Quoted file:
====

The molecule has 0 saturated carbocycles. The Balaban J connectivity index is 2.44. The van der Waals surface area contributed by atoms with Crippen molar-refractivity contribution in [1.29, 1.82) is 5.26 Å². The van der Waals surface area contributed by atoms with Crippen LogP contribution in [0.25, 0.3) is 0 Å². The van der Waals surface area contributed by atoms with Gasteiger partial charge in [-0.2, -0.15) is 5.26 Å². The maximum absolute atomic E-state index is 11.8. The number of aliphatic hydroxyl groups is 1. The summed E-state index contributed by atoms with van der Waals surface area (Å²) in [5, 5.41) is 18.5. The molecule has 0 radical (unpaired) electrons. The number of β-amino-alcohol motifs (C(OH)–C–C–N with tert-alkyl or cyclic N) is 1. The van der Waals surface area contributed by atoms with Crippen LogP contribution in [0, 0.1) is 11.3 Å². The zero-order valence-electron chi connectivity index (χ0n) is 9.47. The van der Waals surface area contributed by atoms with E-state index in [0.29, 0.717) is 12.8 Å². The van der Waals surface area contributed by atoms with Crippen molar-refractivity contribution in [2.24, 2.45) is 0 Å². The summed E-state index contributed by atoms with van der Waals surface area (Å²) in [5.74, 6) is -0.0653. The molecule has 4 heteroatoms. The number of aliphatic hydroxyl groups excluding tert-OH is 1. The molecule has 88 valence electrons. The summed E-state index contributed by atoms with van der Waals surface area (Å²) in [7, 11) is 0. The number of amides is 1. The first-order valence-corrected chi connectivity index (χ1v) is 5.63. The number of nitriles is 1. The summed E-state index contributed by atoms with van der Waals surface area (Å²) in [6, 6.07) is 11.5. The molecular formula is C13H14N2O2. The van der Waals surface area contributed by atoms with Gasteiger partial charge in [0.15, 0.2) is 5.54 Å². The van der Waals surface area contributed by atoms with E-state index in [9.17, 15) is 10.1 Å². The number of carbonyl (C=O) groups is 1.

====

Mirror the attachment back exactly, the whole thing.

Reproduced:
The molecule has 0 saturated carbocycles. The Balaban J connectivity index is 2.44. The van der Waals surface area contributed by atoms with Crippen molar-refractivity contribution in [1.29, 1.82) is 5.26 Å². The van der Waals surface area contributed by atoms with Crippen LogP contribution in [0.25, 0.3) is 0 Å². The van der Waals surface area contributed by atoms with Gasteiger partial charge in [-0.2, -0.15) is 5.26 Å². The maximum absolute atomic E-state index is 11.8. The number of aliphatic hydroxyl groups is 1. The summed E-state index contributed by atoms with van der Waals surface area (Å²) in [5, 5.41) is 18.5. The molecule has 0 radical (unpaired) electrons. The number of β-amino-alcohol motifs (C(OH)–C–C–N with tert-alkyl or cyclic N) is 1. The van der Waals surface area contributed by atoms with Crippen LogP contribution in [0, 0.1) is 11.3 Å². The zero-order valence-electron chi connectivity index (χ0n) is 9.47. The van der Waals surface area contributed by atoms with E-state index in [0.29, 0.717) is 12.8 Å². The van der Waals surface area contributed by atoms with Crippen molar-refractivity contribution in [2.24, 2.45) is 0 Å². The summed E-state index contributed by atoms with van der Waals surface area (Å²) in [5.74, 6) is -0.0653. The molecule has 4 heteroatoms. The number of aliphatic hydroxyl groups excluding tert-OH is 1. The molecule has 88 valence electrons. The summed E-state index contributed by atoms with van der Waals surface area (Å²) in [7, 11) is 0. The number of amides is 1. The first-order valence-corrected chi connectivity index (χ1v) is 5.63. The number of nitriles is 1. The summed E-state index contributed by atoms with van der Waals surface area (Å²) in [6, 6.07) is 11.5. The molecular formula is C13H14N2O2. The van der Waals surface area contributed by atoms with Gasteiger partial charge in [0.15, 0.2) is 5.54 Å². The van der Waals surface area contributed by atoms with E-state index in [9.17, 15) is 10.1 Å². The number of carbonyl (C=O) groups is 1.